The nurse asked me how my knee surgery had gone during the past year. I gave her a one word answer: "Miracle."
I don't use the word lightly. I use it in its richest theological sense. I have been gifted with a new lease on life.
I shall not have to limp through the remainder of my days. I can stride through them erect to my full five feet nine inches of shrinking stature. I can stand for two hours watching a Memorial Day parade. I can even abide cocktail parties without constantly looking for a place to sit down. I can kneel for communion when expected. I can lift myself from an exercise mat with relative ease. I can, if I had a mind to do it, go walking in the neighborhood with my wife and my dog. No longer do I have to calculate how far it is to the next place to sit down. Arthritic medications, prescribed and nutritional, are now, for the most part, for other people, not me.
I returned recently to the orthopedist for my "graduation." Just two days short of a year ago I underwent bilateral knee replacement surgery. That "bi-lateral" means I had both knees done at the same time. The surgery lasted four hours. The blood spilled was vacuumed up and returned to my veins. The hospital stay was three days; the recuperation in the sub-acute unit of a local rehab center was one week. The physical rehabilitation went on for another month. When I just about broke the weight machine (resisting its upward thrust, as I was told to do), the therapist switched me to other exercises.
I was driving myself to rehab five weeks following surgery. I needed three months to regain my energy level. By the sixth month the swelling had pretty much subsided, although the most troublesome knee, the right one, injured in a basketball game in the spring of 1957, lagged behind the left one, injured in a football scrimmage in the fall of 1951. After a full year of recuperation, I can lift one hundred twenty pounds and depress one hundred sixty with my legs on weight machines at the exercise center. The knees bend to far better than 90 degrees, greatly exceeding the doctor's promise.
Like I said, I have been given a whole new lease on life.
Which is why I hugged my doctor. He didn't withdraw from my embrace. In fact, he encouraged it. Considering the wonders wrought by his genius of hands and brain, he probably gets plenty of hugs, although I suspect few of them are received from septuagenarian men.
A miracle in the minds of most of us is something dramatic, out-of-the-blue, sudden, and life-affirming. Sure, some of Jesus' miracles were shows of power: walking on water, calming the sea, and multiplying the loaves and fish. But these too served a humanitarian purpose and are not really a different category from the healing miracles. I think, understandably, of the woman reported in Luke, who had been unable to stand up straight for eighteen years. With the touch of Jesus' hands, she was soon able to join her friends erectly at a parade... or a cocktail party.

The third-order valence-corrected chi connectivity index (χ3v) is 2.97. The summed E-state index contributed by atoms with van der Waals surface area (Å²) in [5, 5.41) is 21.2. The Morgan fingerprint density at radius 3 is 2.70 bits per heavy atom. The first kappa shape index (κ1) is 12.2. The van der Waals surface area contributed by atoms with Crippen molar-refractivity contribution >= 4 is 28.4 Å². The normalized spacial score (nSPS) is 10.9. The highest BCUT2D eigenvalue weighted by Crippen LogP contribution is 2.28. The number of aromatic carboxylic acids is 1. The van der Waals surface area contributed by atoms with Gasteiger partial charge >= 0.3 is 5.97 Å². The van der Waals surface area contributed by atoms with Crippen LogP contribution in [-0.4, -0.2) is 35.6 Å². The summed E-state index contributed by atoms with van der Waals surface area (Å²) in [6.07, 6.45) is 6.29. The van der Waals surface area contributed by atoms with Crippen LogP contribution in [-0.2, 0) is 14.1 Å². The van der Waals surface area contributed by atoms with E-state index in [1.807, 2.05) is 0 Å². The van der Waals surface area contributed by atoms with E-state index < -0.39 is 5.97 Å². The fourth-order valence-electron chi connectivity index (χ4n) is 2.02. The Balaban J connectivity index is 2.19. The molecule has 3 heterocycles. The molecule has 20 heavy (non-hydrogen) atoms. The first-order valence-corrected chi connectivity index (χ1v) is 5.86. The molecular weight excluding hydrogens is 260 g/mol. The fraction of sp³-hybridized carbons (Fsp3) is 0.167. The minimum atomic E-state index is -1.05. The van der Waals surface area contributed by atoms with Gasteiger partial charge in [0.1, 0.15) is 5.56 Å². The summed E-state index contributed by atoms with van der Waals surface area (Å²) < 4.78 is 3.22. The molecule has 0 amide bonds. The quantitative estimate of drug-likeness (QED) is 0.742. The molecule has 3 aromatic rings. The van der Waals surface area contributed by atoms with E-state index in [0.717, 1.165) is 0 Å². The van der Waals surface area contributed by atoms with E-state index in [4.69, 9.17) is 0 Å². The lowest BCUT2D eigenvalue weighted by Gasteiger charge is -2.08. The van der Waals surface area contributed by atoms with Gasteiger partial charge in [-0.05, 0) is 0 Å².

Peter, St. Peter, did likewise for a man crippled from birth. Steven, Dr. Steven Schutzer, touched, chiseled, and reformed my two knees, with his hands.NB The cure wasn't instantaneous. And I have been very disciplined in my exercises over many months. But the effect was the same as that reported in the New Testament. A new lease on life. A miracle.
A parishioner shed a different light on the miracle so much in focus in this holiday season. He observed that the virgin birth did not seem unreasonable when one considered the procreative wonders the medical profession has achieved for couples wanting and not getting children. That, if the procedure of in vitro fertilization can produce new life, why couldn't the Almighty - so reasons my friend - with all of the strategies at his command, put baby Jesus in Mary's womb without Joseph's assistance?
I look at my knees. My father-in-law, the Methodist preacher, visited me in the hospital before I underwent my second menisectomy in 1957. He put his hand on my shoulder as he prayed to God to "guide the skilled hand of the surgeon." Who said prayers aren't answered? If fifty years later.
NB. I reprint verbatim an exchange of Email recently with Dr. Schutzer:
After looking repeatedly at the X-ray of my knees, I saw something I had not noticed before: the space between bones of the right knee is almost twice that of the left. I seem to remember that the space is actually the plastic which is attached to the titanium. In other words, it only now dawned on me that you had to compensate in your calculations for those prostheses the greater erosion of bone in the right knee. Do I have that right? Or is the spacing just the consequence of the angle at which the X-ray was taken? If it is the former, then you are even more of a marvel than I had earlier celebrated.
Barbara walks in the neighborhood each day. She stops and talks to people along the way. Today she met Dr. Sweet, a retired orthopedist who knows you. His comment upon hearing that your had done bilateral knee surgery on me was to say, “That fellow is going to go places.” Had I been with Barbara, I might have retorted, “Yes, but I think he’s already there.”
Indeed, you are correct! Because of the greater destruction of the Right knee, we did more of a correction on the right side than on the left. This is part of the reconstruction and the "art" so to speak. You are quite observant...but I guess I should have pointed that out to you before. NO two knees are the same, even in the same patient!
Dr. Sweet is a remarkable man and has always been my "role model" for over 20 years. Do you know that he went over to England and saw the great Sir John Charnley do a total hip replacement done in 1970? Dr. Sweet was (is) a master. say hi. Happy Holiday.